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  • UN and Rwanda Genocide

    📕14.301 🕔09.12.2011

    Introduction The security of international relations was disrupted by three global conflicts during the 20th century. The First and Second World Wars were followed by a bipolar confrontation between the USSR and the USA - the so-called Cold War. Today, these global conflicts have been replaced by problems of an internal nature located in demarcated areas. Unfortunately, Rwanda is not the only case of such conflicts, others are, for example, Darfur, Somalia, Sri Lanka, Kosovo in Europe and the Caucasus region.

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  • UN and Rwanda Genocide

    📕42.064 🕔09.12.2011

    1. History of the conflict in Rwanda Rwanda is a small inland state in Central Africa, also known as the Land of Thousands of Hills. This densely populated country in Africa, with a total population of 10.5 million, borders Uganda in the north, Burundi in the south, Congo in the west and Tanzania in the east. The population of Rwanda is divided into three ethnic groups - Hutus, Tutsis and Twa. The Hutus have always been the majority group and before the genocide they made up 89% of the population. A minority of Tutsis accounted for 10% and members of the Twa tribe for 1%.

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  • UN and Rwanda Genocide

    📕19.306 🕔09.12.2011

    2. The UN as an actor in international relations The most respected and influential actor on international security is undoubtedly the United Nations, which was created by the will of the founding states, which delegated some powers to it and thus gave it international subjectivity without which it could not perform its functions; meet the set objectives.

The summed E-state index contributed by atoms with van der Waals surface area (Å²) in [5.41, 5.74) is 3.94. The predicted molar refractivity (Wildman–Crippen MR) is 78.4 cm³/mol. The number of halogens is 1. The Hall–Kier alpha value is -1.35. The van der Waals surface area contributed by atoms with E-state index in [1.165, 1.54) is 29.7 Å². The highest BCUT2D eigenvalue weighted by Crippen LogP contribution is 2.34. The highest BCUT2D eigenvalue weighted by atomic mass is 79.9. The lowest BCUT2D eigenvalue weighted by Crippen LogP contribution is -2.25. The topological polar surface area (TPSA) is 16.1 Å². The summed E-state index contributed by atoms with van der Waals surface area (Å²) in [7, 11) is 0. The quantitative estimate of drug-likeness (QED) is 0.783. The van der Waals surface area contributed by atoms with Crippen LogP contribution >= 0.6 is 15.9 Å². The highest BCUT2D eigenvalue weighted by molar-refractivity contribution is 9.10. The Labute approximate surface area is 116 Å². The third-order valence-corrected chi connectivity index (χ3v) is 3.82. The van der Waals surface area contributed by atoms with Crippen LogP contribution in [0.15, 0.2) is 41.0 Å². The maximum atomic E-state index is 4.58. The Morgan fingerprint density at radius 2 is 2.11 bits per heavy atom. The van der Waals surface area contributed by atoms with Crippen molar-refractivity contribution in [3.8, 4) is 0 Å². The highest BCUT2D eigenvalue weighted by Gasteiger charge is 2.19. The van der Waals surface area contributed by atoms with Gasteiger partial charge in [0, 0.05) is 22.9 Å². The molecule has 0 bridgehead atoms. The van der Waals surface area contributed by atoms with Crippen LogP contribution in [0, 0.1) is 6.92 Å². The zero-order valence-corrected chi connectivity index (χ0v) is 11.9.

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  • UN and Rwanda Genocide

    📕17.754 🕔09.12.2011

    3. The crime of genocide in international law Genocide is an extreme type of ethnic cleansing. It is a systematic extermination of the masses of the population on the basis of their affiliation to a certain group - national, religious, political, ethnic, cultural or other.

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  • UN and Rwanda Genocide

    📕43.923 🕔09.12.2011

    4. UN measures and their effectiveness Genocide is not an outbreak of spontaneous violence, but above all a well-planned action. The executor is not the crowd, but an organized force; most often a political party or army. In Rwanda, it was President Habyarimana's MRND party and the Akazu informal group.

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  • UN and Rwanda Genocide

    📕12.136 🕔09.12.2011

    Conclusion

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  • UN and Rwanda Genocide

    📕15.055 🕔09.12.2011

    List of used sources

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  • UN and Rwanda Genocide

    📕11.512 🕔09.12.2011

    The security of international relations was disrupted by three global conflicts during the 20th century. The First and Second World Wars were followed by a bipolar confrontation between the USSR and the USA - the so-called Cold War. Today, these global conflicts have been replaced by problems of an internal nature located in demarcated areas. Unfortunately, Rwanda is not the only case of such conflicts, others are, for example, Darfur, Somalia, Sri Lanka, Kosovo in Europe and the Caucasus region.

    Display article